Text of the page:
The news this week of a settlement between Equifax and the U.S. government as well as 48 states that will see the credit reporting giant paying $700 million in fines to consumers whose personal data was exposed due to improper security reminds us that data security remains a problem even for the largest companies. For some smaller organizations, it’s proving to be something of a worst nightmare.
Dealer software company LightYear Dealer Technologies, LLC, which also does business as DealerBuilt, has been accused by the Federal Trade Commission (FTC) of violating the provisions of the Standards for Safeguarding Customer Information Rule, which is part of the Gramm-Leach-Bliley Act.
The software, which helps dealers with F&I processes, fixed ops management, accounting, parts inventory and payroll, is used across the U.S. by approximately 180 dealerships. Customers can either license the company’s DMS solution and have DealerBuilt host their data, or they can run the software on their own premises, host their data locally and use DealerBuilt as a data backup service.
The complaint against the company originates in 2015, when a DealerBuilt employee purchased a storage device to increase available backup storage and failed to ensure that the device was properly secured. This failure created an open connection port that allowed transfers of personal information for approximately 18 months. During this time, DealerBuilt conducted no vulnerability scanning, penetration testing, or other diagnostics to detect the open port.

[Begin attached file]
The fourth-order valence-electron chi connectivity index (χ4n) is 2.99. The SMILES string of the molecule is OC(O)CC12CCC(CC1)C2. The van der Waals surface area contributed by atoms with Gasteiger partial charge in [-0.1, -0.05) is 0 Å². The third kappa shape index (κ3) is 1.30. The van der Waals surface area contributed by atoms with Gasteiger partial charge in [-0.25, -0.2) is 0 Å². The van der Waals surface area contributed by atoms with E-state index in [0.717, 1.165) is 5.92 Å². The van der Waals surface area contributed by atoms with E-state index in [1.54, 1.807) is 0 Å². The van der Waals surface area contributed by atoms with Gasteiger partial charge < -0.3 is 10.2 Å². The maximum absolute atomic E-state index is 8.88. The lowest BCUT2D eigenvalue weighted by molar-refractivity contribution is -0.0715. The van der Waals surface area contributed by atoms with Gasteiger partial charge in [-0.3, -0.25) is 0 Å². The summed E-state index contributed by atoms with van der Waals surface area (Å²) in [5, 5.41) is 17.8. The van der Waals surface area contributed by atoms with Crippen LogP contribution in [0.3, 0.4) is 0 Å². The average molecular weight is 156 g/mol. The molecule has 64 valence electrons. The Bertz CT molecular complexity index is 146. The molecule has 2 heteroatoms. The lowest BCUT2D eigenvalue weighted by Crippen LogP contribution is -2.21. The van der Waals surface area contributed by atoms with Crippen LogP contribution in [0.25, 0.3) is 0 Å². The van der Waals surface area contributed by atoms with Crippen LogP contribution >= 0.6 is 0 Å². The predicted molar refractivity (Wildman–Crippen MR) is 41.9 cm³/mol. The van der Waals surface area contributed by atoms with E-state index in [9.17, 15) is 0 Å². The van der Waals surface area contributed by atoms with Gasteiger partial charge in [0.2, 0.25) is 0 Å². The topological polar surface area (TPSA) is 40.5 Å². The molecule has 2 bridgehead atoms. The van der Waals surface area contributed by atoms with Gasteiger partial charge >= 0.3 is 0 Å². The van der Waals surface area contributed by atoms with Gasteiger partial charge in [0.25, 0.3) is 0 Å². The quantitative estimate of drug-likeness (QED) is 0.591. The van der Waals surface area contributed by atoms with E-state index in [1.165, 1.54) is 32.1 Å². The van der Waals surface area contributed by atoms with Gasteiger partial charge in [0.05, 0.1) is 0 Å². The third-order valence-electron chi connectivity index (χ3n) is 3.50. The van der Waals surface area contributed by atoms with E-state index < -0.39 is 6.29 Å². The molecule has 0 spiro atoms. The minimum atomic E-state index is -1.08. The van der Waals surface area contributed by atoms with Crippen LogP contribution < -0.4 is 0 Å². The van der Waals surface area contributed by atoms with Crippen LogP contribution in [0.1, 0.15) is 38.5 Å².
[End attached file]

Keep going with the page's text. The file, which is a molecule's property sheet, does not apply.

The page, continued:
As a result, in 2016, a hacker gained access to the unencrypted personal information of about 12.5 million consumers stored by 130 DealerBuilt customers. The hacker attacked DealerBuilt’s system on several occasions, downloading the personal information of 69,283 consumers, or the entire backup directories of five customers, gaining access to names, addresses, telephone numbers, social security numbers, driver’s license numbers, and dates of birth of customers, as well as wage and financial account information for dealership employees.
As a result of the breach, dealers have been left to cope with the fallout. The stolen personal data could easily be used for identity fraud crimes.
“Respondent’s failures to provide reasonable security for the sensitive personal information about dealership consumers and employees, and business financial information, has caused or is likely to cause substantial injury to consumers and small businesses in the form of fraud, identity theft, monetary loss, and time spent remedying the problem,” wrote the FTC in the complaint.
As part of a proposed settlement with the FTC, DealerBuilt cannot transfer, sell, share, collect, maintain or store personal information unless it implements and maintains a comprehensive information security program designed to protect the personal information it collects. The proposed settlement also requires the company to obtain third-party assessments of its information security program every two years.